We let cows listen to selected artists from the new season. The classical music had a positive effect on their milk, which we bottled right on the farm. Thus we created not only a range of nine different flavours, but a new medium: milk.
Sales and tastings at shops and in the Concert Hall gave people who hardly encounter classical music the chance to taste the new season and experience music like never before. The media reported widely. Subscriptions rose by 19%.
In this interactive installation site several trays carrying water and mount loudspeaker underneath, using contact microphones to collect the internal sound of building structures and amplify it with speakers synchronously. It reflects people’s actions and footsteps, and visualises the motion, every sound frequency in the space could affect the water patterns, and people could perceive noises from themselves and the place, observe the change of surrounded noises immediately. Installed the Piezo contact microphone on architecture structure including ground, window and railings. And each sound sources correspond three different speakers, producing diverse water water patterns, using projector to project the light and producing the reflection on wall and fabric. People can step, touch, hear and observe.
Zwarte Ruis Witte Stilte (Black Noise White Silence) is a compact, computer-generated audiovisual work which makes use of minimal resources to demonstrate the impact possible with digital media. The tight synchronization of video and audio is the dominant source of tension in this piece – the visual activity is mapped explicitly pixel-per-pixel to the audio track, resulting in an intense multi-sensoral experience for the viewer. It was inspired by the experimental video works of computer graphics pioneers such as Lillian Schwartz and John Whitney. The use of fractal-generated source material gives this work an organic quality, while its compact form provides a sense of immediacy and contiguity.
French sound and visual artist Pascal Broccolichi creates installations that envision sound as a vocabulary of forms, but whose focus is on listening. In his piece Raccorama (top four photos) Broccolichi takes mica dust and places it in identical heaps, following a specific pattern which is then emphasized by iodide spotlights. Loudspeakers play a sound piece simulating the patterns of sound flux in motion. In a more recent work, and variation on the Raccorama theme, Broccolichi creates similar mica dust heaps, this time placing a loudspeaker in the center of each creating a crater. This installation titled Table d’harmonie (bottom photo), also plays a sound piece simulating sound flux in motion.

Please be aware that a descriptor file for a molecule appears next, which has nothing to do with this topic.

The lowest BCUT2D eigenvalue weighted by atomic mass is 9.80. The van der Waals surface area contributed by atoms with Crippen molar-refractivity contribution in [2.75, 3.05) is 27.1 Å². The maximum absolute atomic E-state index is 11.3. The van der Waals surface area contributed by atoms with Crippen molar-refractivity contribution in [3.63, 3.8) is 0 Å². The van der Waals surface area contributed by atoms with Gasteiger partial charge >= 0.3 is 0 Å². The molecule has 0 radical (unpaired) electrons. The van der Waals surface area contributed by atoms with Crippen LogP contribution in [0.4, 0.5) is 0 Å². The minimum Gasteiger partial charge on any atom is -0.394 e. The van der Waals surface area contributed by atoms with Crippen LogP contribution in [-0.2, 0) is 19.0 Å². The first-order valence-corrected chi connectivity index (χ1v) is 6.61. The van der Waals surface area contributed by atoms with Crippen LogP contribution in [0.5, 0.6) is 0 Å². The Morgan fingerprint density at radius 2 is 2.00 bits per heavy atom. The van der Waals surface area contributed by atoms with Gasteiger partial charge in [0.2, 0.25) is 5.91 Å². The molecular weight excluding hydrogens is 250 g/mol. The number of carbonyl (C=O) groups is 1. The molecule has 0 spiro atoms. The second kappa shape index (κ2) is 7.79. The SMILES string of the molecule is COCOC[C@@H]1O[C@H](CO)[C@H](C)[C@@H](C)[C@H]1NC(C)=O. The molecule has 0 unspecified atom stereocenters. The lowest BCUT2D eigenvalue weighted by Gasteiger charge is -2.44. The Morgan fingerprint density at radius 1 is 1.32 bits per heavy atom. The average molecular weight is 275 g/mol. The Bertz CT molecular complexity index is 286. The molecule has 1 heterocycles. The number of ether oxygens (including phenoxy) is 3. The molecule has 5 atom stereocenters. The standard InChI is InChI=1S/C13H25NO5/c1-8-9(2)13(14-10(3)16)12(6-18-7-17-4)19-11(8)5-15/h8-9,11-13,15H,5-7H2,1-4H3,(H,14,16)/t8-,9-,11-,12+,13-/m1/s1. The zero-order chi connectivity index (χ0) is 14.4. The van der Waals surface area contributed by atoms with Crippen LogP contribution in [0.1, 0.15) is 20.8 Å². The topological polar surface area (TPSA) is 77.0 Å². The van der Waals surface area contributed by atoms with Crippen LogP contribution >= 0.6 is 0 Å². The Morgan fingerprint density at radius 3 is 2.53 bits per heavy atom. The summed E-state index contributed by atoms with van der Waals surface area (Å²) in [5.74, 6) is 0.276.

We can hear sound but how does one visually represent it? Artist Daniel Palacios takes a go at visualizing noise with his kinetic sculpture called Waves that consists of a long, sturdy string of rope attached to a turbine on each end. The interactive structure responds to movement in both a visual and an audible manner. The number of people that are present within the same room and their level of activity and motion directly affects the vigor with which the motors spin. An increase in population and motion results in increasing speeds of the turbines which causes the rope to form different visible shapes. The escalating speed of the twirling rope also prompts a thunderous whirring noise that is hard to miss. Check out the video, below, to get an idea of the different shapes formed and sounds emitted by the structure. Waves is part of an international group exhibition called Visualizing Sound currently showing at LABoral Art and Industrial Creation Centre through June 25, 2012.